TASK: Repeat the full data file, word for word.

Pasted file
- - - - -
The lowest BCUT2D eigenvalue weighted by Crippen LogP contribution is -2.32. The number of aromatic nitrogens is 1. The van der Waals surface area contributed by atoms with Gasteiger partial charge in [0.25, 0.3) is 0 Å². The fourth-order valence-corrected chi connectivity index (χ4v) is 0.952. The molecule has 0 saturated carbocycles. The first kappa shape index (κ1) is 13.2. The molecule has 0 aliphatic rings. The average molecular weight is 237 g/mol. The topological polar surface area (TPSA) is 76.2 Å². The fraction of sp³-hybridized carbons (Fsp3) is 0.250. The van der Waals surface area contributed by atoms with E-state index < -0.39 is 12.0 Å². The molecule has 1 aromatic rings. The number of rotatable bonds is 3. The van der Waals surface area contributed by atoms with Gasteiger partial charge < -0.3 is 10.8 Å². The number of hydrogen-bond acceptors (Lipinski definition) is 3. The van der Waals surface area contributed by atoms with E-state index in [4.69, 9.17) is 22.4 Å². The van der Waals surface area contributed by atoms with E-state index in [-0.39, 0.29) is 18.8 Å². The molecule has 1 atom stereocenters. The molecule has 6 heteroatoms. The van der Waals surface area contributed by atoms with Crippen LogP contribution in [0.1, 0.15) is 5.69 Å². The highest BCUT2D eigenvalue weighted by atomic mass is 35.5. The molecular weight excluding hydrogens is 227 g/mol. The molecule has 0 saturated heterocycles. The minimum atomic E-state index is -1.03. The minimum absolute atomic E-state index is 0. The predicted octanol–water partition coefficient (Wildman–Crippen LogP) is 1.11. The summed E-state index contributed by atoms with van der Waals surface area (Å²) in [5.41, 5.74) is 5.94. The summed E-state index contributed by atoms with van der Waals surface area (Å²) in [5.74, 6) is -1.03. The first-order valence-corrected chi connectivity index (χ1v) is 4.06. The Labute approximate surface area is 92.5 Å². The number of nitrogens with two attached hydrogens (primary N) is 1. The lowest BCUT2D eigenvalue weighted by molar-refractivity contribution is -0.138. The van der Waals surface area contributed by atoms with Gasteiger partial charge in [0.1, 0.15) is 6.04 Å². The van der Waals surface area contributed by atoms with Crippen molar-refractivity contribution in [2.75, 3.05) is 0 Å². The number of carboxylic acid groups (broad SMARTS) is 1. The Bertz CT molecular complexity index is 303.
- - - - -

The lowest BCUT2D eigenvalue weighted by Crippen LogP contribution is -2.32. The number of aromatic nitrogens is 1. The van der Waals surface area contributed by atoms with Gasteiger partial charge in [0.25, 0.3) is 0 Å². The fourth-order valence-corrected chi connectivity index (χ4v) is 0.952. The molecule has 0 saturated carbocycles. The first kappa shape index (κ1) is 13.2. The molecule has 0 aliphatic rings. The average molecular weight is 237 g/mol. The topological polar surface area (TPSA) is 76.2 Å². The fraction of sp³-hybridized carbons (Fsp3) is 0.250. The van der Waals surface area contributed by atoms with E-state index < -0.39 is 12.0 Å². The molecule has 1 aromatic rings. The number of rotatable bonds is 3. The van der Waals surface area contributed by atoms with Gasteiger partial charge < -0.3 is 10.8 Å². The number of hydrogen-bond acceptors (Lipinski definition) is 3. The van der Waals surface area contributed by atoms with E-state index in [4.69, 9.17) is 22.4 Å². The van der Waals surface area contributed by atoms with E-state index in [-0.39, 0.29) is 18.8 Å². The molecule has 1 atom stereocenters. The molecule has 6 heteroatoms. The van der Waals surface area contributed by atoms with Crippen LogP contribution in [0.1, 0.15) is 5.69 Å². The highest BCUT2D eigenvalue weighted by atomic mass is 35.5. The molecular weight excluding hydrogens is 227 g/mol. The molecule has 0 saturated heterocycles. The minimum atomic E-state index is -1.03. The minimum absolute atomic E-state index is 0. The predicted octanol–water partition coefficient (Wildman–Crippen LogP) is 1.11. The summed E-state index contributed by atoms with van der Waals surface area (Å²) in [5.41, 5.74) is 5.94. The summed E-state index contributed by atoms with van der Waals surface area (Å²) in [5.74, 6) is -1.03. The first-order valence-corrected chi connectivity index (χ1v) is 4.06. The Labute approximate surface area is 92.5 Å². The number of nitrogens with two attached hydrogens (primary N) is 1. The lowest BCUT2D eigenvalue weighted by molar-refractivity contribution is -0.138. The van der Waals surface area contributed by atoms with Gasteiger partial charge in [0.1, 0.15) is 6.04 Å². The van der Waals surface area contributed by atoms with Crippen molar-refractivity contribution in [2.75, 3.05) is 0 Å². The number of carboxylic acid groups (broad SMARTS) is 1. The Bertz CT molecular complexity index is 303.